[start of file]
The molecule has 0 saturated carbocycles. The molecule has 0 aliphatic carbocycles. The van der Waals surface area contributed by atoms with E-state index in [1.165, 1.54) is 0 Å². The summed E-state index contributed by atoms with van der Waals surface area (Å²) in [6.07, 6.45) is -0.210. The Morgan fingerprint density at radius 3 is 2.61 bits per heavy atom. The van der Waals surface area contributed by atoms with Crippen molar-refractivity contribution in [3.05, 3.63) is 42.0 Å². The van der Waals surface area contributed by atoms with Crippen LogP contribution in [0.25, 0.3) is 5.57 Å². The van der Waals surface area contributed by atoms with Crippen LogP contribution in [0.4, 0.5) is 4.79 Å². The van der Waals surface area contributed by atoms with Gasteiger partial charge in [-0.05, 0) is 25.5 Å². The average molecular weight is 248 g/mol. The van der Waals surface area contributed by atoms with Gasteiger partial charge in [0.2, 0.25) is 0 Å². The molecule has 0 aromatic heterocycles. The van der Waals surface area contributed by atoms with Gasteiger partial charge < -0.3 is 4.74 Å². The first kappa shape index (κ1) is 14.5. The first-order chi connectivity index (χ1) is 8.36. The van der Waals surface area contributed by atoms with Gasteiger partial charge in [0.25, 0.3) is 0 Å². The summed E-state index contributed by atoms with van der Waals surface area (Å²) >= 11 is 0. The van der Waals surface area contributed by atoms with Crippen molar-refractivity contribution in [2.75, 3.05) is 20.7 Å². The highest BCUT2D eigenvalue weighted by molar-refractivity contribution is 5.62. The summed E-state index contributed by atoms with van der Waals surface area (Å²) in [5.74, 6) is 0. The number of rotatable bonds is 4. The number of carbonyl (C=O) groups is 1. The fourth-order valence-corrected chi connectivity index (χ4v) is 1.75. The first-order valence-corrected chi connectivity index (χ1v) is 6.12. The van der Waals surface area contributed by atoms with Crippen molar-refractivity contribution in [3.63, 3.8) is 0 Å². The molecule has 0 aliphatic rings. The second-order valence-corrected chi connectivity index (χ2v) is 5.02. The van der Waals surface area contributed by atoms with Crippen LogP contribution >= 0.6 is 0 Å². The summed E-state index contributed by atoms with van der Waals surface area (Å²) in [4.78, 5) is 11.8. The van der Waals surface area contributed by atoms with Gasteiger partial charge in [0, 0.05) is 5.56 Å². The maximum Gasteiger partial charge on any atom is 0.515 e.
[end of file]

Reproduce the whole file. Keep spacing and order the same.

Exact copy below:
The molecule has 0 saturated carbocycles. The molecule has 0 aliphatic carbocycles. The van der Waals surface area contributed by atoms with E-state index in [1.165, 1.54) is 0 Å². The summed E-state index contributed by atoms with van der Waals surface area (Å²) in [6.07, 6.45) is -0.210. The Morgan fingerprint density at radius 3 is 2.61 bits per heavy atom. The van der Waals surface area contributed by atoms with Crippen molar-refractivity contribution in [3.05, 3.63) is 42.0 Å². The van der Waals surface area contributed by atoms with Crippen LogP contribution in [0.25, 0.3) is 5.57 Å². The van der Waals surface area contributed by atoms with Crippen LogP contribution in [0.4, 0.5) is 4.79 Å². The van der Waals surface area contributed by atoms with Gasteiger partial charge in [-0.05, 0) is 25.5 Å². The average molecular weight is 248 g/mol. The van der Waals surface area contributed by atoms with Gasteiger partial charge in [0.2, 0.25) is 0 Å². The molecule has 0 aromatic heterocycles. The van der Waals surface area contributed by atoms with Gasteiger partial charge < -0.3 is 4.74 Å². The first kappa shape index (κ1) is 14.5. The first-order chi connectivity index (χ1) is 8.36. The van der Waals surface area contributed by atoms with Gasteiger partial charge in [0.25, 0.3) is 0 Å². The summed E-state index contributed by atoms with van der Waals surface area (Å²) >= 11 is 0. The van der Waals surface area contributed by atoms with Crippen molar-refractivity contribution in [2.75, 3.05) is 20.7 Å². The highest BCUT2D eigenvalue weighted by molar-refractivity contribution is 5.62. The summed E-state index contributed by atoms with van der Waals surface area (Å²) in [5.74, 6) is 0. The number of rotatable bonds is 4. The number of carbonyl (C=O) groups is 1. The fourth-order valence-corrected chi connectivity index (χ4v) is 1.75. The first-order valence-corrected chi connectivity index (χ1v) is 6.12. The van der Waals surface area contributed by atoms with Crippen molar-refractivity contribution in [3.63, 3.8) is 0 Å². The molecule has 0 aliphatic rings. The second-order valence-corrected chi connectivity index (χ2v) is 5.02. The van der Waals surface area contributed by atoms with Crippen LogP contribution >= 0.6 is 0 Å². The summed E-state index contributed by atoms with van der Waals surface area (Å²) in [4.78, 5) is 11.8. The van der Waals surface area contributed by atoms with Gasteiger partial charge in [0, 0.05) is 5.56 Å². The maximum Gasteiger partial charge on any atom is 0.515 e.